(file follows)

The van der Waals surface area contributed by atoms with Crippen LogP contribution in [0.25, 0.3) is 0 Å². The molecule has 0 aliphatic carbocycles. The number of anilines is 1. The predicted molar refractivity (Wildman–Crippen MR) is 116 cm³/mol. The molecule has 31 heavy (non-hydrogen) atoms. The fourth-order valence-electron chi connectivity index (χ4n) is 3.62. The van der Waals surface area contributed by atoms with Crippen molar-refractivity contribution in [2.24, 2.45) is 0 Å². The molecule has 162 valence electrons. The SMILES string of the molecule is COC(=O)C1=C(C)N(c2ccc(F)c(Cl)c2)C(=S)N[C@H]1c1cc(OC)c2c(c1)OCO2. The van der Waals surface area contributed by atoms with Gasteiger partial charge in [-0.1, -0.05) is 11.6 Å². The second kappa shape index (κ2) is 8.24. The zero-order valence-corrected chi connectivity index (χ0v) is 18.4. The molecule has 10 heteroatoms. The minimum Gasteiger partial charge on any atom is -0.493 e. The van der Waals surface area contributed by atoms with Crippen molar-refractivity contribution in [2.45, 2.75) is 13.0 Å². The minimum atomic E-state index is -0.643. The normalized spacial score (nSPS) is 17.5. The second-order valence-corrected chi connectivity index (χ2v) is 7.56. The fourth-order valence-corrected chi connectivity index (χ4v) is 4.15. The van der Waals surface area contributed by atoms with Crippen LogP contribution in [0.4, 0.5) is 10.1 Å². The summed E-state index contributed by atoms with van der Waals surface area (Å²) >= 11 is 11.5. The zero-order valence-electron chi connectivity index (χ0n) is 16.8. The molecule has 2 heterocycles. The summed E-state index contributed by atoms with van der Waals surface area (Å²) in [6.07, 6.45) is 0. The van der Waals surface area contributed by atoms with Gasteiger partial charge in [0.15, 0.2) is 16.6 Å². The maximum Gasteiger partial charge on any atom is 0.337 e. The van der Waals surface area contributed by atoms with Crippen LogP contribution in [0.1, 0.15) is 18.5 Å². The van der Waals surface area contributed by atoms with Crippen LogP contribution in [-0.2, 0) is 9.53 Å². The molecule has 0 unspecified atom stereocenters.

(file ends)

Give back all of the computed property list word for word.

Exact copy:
The van der Waals surface area contributed by atoms with Crippen LogP contribution in [0.25, 0.3) is 0 Å². The molecule has 0 aliphatic carbocycles. The number of anilines is 1. The predicted molar refractivity (Wildman–Crippen MR) is 116 cm³/mol. The molecule has 31 heavy (non-hydrogen) atoms. The fourth-order valence-electron chi connectivity index (χ4n) is 3.62. The van der Waals surface area contributed by atoms with Crippen molar-refractivity contribution in [2.24, 2.45) is 0 Å². The molecule has 162 valence electrons. The SMILES string of the molecule is COC(=O)C1=C(C)N(c2ccc(F)c(Cl)c2)C(=S)N[C@H]1c1cc(OC)c2c(c1)OCO2. The van der Waals surface area contributed by atoms with Gasteiger partial charge in [-0.1, -0.05) is 11.6 Å². The second kappa shape index (κ2) is 8.24. The zero-order valence-corrected chi connectivity index (χ0v) is 18.4. The molecule has 10 heteroatoms. The minimum Gasteiger partial charge on any atom is -0.493 e. The van der Waals surface area contributed by atoms with Crippen molar-refractivity contribution in [2.45, 2.75) is 13.0 Å². The minimum atomic E-state index is -0.643. The normalized spacial score (nSPS) is 17.5. The second-order valence-corrected chi connectivity index (χ2v) is 7.56. The fourth-order valence-corrected chi connectivity index (χ4v) is 4.15. The van der Waals surface area contributed by atoms with Crippen LogP contribution in [0.4, 0.5) is 10.1 Å². The summed E-state index contributed by atoms with van der Waals surface area (Å²) >= 11 is 11.5. The zero-order valence-electron chi connectivity index (χ0n) is 16.8. The molecule has 2 heterocycles. The summed E-state index contributed by atoms with van der Waals surface area (Å²) in [6.07, 6.45) is 0. The van der Waals surface area contributed by atoms with Gasteiger partial charge in [0.15, 0.2) is 16.6 Å². The maximum Gasteiger partial charge on any atom is 0.337 e. The van der Waals surface area contributed by atoms with Crippen LogP contribution in [0.1, 0.15) is 18.5 Å². The van der Waals surface area contributed by atoms with Crippen LogP contribution in [-0.2, 0) is 9.53 Å². The molecule has 0 unspecified atom stereocenters.